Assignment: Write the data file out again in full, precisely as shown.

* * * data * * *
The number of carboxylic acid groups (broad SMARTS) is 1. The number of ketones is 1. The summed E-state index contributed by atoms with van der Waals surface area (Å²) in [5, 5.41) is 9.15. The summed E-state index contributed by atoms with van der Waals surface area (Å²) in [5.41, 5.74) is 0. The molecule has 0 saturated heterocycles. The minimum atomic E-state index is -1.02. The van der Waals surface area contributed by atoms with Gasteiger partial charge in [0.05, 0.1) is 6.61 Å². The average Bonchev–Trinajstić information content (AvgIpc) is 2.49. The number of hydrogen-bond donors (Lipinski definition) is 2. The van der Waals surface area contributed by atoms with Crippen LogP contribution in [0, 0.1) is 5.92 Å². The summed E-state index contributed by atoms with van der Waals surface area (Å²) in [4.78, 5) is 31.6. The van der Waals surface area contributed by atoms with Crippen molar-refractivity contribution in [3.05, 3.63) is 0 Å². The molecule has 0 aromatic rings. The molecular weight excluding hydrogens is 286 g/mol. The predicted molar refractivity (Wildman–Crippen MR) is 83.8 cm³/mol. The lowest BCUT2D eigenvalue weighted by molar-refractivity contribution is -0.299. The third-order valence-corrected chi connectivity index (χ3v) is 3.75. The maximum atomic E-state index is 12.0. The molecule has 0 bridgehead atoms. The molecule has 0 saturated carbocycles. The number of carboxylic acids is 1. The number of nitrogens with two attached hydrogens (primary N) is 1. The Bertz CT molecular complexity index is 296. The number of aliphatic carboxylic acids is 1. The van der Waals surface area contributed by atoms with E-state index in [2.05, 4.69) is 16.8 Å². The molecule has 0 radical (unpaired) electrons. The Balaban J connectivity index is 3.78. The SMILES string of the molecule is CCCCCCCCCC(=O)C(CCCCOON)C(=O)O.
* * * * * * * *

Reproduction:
The number of carboxylic acid groups (broad SMARTS) is 1. The number of ketones is 1. The summed E-state index contributed by atoms with van der Waals surface area (Å²) in [5, 5.41) is 9.15. The summed E-state index contributed by atoms with van der Waals surface area (Å²) in [5.41, 5.74) is 0. The molecule has 0 saturated heterocycles. The minimum atomic E-state index is -1.02. The van der Waals surface area contributed by atoms with Gasteiger partial charge in [0.05, 0.1) is 6.61 Å². The average Bonchev–Trinajstić information content (AvgIpc) is 2.49. The number of hydrogen-bond donors (Lipinski definition) is 2. The van der Waals surface area contributed by atoms with Crippen LogP contribution in [0, 0.1) is 5.92 Å². The summed E-state index contributed by atoms with van der Waals surface area (Å²) in [4.78, 5) is 31.6. The van der Waals surface area contributed by atoms with Crippen molar-refractivity contribution in [3.05, 3.63) is 0 Å². The molecule has 0 aromatic rings. The molecular weight excluding hydrogens is 286 g/mol. The predicted molar refractivity (Wildman–Crippen MR) is 83.8 cm³/mol. The lowest BCUT2D eigenvalue weighted by molar-refractivity contribution is -0.299. The third-order valence-corrected chi connectivity index (χ3v) is 3.75. The maximum atomic E-state index is 12.0. The molecule has 0 bridgehead atoms. The molecule has 0 saturated carbocycles. The number of carboxylic acids is 1. The number of nitrogens with two attached hydrogens (primary N) is 1. The Bertz CT molecular complexity index is 296. The number of aliphatic carboxylic acids is 1. The van der Waals surface area contributed by atoms with E-state index in [2.05, 4.69) is 16.8 Å². The molecule has 0 radical (unpaired) electrons. The Balaban J connectivity index is 3.78. The SMILES string of the molecule is CCCCCCCCCC(=O)C(CCCCOON)C(=O)O.